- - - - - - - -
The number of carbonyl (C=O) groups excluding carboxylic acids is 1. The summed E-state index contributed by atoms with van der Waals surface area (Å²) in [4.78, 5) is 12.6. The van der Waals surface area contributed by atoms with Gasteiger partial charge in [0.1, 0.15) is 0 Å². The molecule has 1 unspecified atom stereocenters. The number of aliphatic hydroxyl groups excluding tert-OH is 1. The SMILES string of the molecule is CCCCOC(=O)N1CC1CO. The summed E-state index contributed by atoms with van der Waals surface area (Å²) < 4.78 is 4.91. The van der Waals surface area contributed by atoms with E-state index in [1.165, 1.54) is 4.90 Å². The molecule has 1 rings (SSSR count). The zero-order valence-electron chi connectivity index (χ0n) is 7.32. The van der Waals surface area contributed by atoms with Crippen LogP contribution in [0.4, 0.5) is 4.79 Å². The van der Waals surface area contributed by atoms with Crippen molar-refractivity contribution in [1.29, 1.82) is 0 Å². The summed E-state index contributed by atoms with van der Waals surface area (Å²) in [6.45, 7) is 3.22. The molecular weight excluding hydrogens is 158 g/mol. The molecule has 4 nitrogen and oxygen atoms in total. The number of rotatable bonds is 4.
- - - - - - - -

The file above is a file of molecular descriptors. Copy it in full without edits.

The number of carbonyl (C=O) groups excluding carboxylic acids is 1. The summed E-state index contributed by atoms with van der Waals surface area (Å²) in [4.78, 5) is 12.6. The van der Waals surface area contributed by atoms with Gasteiger partial charge in [0.1, 0.15) is 0 Å². The molecule has 1 unspecified atom stereocenters. The number of aliphatic hydroxyl groups excluding tert-OH is 1. The SMILES string of the molecule is CCCCOC(=O)N1CC1CO. The summed E-state index contributed by atoms with van der Waals surface area (Å²) < 4.78 is 4.91. The van der Waals surface area contributed by atoms with E-state index in [1.165, 1.54) is 4.90 Å². The molecule has 1 rings (SSSR count). The zero-order valence-electron chi connectivity index (χ0n) is 7.32. The van der Waals surface area contributed by atoms with Crippen LogP contribution in [0.4, 0.5) is 4.79 Å². The van der Waals surface area contributed by atoms with Crippen molar-refractivity contribution in [1.29, 1.82) is 0 Å². The summed E-state index contributed by atoms with van der Waals surface area (Å²) in [6.45, 7) is 3.22. The molecular weight excluding hydrogens is 158 g/mol. The molecule has 4 nitrogen and oxygen atoms in total. The number of rotatable bonds is 4.